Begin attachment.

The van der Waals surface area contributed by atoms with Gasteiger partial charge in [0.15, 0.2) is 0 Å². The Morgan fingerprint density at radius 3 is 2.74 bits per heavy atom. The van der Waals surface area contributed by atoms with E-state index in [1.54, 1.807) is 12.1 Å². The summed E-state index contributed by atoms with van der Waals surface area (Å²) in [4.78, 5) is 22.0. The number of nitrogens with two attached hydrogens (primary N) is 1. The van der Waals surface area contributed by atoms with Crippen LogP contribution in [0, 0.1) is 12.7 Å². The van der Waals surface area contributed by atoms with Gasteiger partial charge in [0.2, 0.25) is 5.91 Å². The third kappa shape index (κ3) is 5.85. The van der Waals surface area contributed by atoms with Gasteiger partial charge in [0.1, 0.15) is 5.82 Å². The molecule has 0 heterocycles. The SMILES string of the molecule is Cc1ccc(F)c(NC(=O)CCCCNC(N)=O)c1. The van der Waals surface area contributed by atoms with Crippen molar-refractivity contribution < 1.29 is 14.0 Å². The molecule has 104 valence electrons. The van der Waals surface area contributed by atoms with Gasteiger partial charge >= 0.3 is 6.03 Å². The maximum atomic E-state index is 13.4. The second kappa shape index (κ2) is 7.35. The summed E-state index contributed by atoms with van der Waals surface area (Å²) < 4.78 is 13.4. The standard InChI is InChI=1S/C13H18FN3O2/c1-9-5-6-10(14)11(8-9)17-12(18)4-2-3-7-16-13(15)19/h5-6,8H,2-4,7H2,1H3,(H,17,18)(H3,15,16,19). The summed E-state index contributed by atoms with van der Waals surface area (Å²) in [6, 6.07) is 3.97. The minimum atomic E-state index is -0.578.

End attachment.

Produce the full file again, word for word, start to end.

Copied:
The van der Waals surface area contributed by atoms with Gasteiger partial charge in [0.15, 0.2) is 0 Å². The Morgan fingerprint density at radius 3 is 2.74 bits per heavy atom. The van der Waals surface area contributed by atoms with E-state index in [1.54, 1.807) is 12.1 Å². The summed E-state index contributed by atoms with van der Waals surface area (Å²) in [4.78, 5) is 22.0. The number of nitrogens with two attached hydrogens (primary N) is 1. The van der Waals surface area contributed by atoms with Crippen LogP contribution in [0, 0.1) is 12.7 Å². The van der Waals surface area contributed by atoms with Gasteiger partial charge in [0.2, 0.25) is 5.91 Å². The third kappa shape index (κ3) is 5.85. The van der Waals surface area contributed by atoms with Gasteiger partial charge in [0.1, 0.15) is 5.82 Å². The molecule has 0 heterocycles. The SMILES string of the molecule is Cc1ccc(F)c(NC(=O)CCCCNC(N)=O)c1. The van der Waals surface area contributed by atoms with Crippen molar-refractivity contribution < 1.29 is 14.0 Å². The molecule has 104 valence electrons. The van der Waals surface area contributed by atoms with Gasteiger partial charge >= 0.3 is 6.03 Å². The maximum atomic E-state index is 13.4. The second kappa shape index (κ2) is 7.35. The summed E-state index contributed by atoms with van der Waals surface area (Å²) < 4.78 is 13.4. The standard InChI is InChI=1S/C13H18FN3O2/c1-9-5-6-10(14)11(8-9)17-12(18)4-2-3-7-16-13(15)19/h5-6,8H,2-4,7H2,1H3,(H,17,18)(H3,15,16,19). The summed E-state index contributed by atoms with van der Waals surface area (Å²) in [6, 6.07) is 3.97. The minimum atomic E-state index is -0.578.